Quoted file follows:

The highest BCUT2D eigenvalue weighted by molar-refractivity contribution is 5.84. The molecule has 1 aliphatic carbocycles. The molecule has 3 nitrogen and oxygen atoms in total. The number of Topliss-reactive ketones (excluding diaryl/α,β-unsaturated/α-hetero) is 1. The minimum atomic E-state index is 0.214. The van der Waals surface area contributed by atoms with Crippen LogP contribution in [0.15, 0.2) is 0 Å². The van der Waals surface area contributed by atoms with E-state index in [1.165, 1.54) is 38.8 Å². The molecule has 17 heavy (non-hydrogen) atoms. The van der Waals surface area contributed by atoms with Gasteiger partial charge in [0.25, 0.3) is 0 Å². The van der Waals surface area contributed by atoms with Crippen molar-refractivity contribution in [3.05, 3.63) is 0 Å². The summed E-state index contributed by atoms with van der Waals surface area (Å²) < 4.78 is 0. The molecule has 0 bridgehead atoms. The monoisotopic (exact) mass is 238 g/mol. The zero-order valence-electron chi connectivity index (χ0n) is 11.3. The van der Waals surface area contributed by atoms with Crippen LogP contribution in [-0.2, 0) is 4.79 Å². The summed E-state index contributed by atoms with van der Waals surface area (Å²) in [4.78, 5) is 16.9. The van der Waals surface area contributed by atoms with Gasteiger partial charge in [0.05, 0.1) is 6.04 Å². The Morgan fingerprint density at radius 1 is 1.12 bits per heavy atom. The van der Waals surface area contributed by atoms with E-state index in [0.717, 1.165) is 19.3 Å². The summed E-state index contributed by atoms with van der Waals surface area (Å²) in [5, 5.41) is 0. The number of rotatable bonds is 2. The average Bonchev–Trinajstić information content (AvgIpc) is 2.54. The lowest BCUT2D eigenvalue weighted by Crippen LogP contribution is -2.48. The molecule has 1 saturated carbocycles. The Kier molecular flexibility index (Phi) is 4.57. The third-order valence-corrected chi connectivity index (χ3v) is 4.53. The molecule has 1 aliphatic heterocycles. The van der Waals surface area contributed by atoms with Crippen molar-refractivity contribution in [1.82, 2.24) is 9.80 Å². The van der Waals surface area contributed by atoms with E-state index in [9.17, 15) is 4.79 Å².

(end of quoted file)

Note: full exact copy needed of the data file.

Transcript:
The highest BCUT2D eigenvalue weighted by molar-refractivity contribution is 5.84. The molecule has 1 aliphatic carbocycles. The molecule has 3 nitrogen and oxygen atoms in total. The number of Topliss-reactive ketones (excluding diaryl/α,β-unsaturated/α-hetero) is 1. The minimum atomic E-state index is 0.214. The van der Waals surface area contributed by atoms with Crippen LogP contribution in [0.15, 0.2) is 0 Å². The van der Waals surface area contributed by atoms with E-state index in [1.165, 1.54) is 38.8 Å². The molecule has 17 heavy (non-hydrogen) atoms. The van der Waals surface area contributed by atoms with Gasteiger partial charge in [0.25, 0.3) is 0 Å². The van der Waals surface area contributed by atoms with Crippen molar-refractivity contribution in [3.05, 3.63) is 0 Å². The summed E-state index contributed by atoms with van der Waals surface area (Å²) < 4.78 is 0. The molecule has 0 bridgehead atoms. The monoisotopic (exact) mass is 238 g/mol. The zero-order valence-electron chi connectivity index (χ0n) is 11.3. The van der Waals surface area contributed by atoms with Crippen LogP contribution in [-0.2, 0) is 4.79 Å². The summed E-state index contributed by atoms with van der Waals surface area (Å²) in [4.78, 5) is 16.9. The van der Waals surface area contributed by atoms with Gasteiger partial charge in [0.05, 0.1) is 6.04 Å². The Morgan fingerprint density at radius 1 is 1.12 bits per heavy atom. The van der Waals surface area contributed by atoms with E-state index in [0.717, 1.165) is 19.3 Å². The summed E-state index contributed by atoms with van der Waals surface area (Å²) in [5, 5.41) is 0. The number of rotatable bonds is 2. The average Bonchev–Trinajstić information content (AvgIpc) is 2.54. The lowest BCUT2D eigenvalue weighted by Crippen LogP contribution is -2.48. The molecule has 1 saturated carbocycles. The Kier molecular flexibility index (Phi) is 4.57. The third-order valence-corrected chi connectivity index (χ3v) is 4.53. The molecule has 1 aliphatic heterocycles. The van der Waals surface area contributed by atoms with Crippen molar-refractivity contribution in [1.82, 2.24) is 9.80 Å². The van der Waals surface area contributed by atoms with E-state index in [9.17, 15) is 4.79 Å².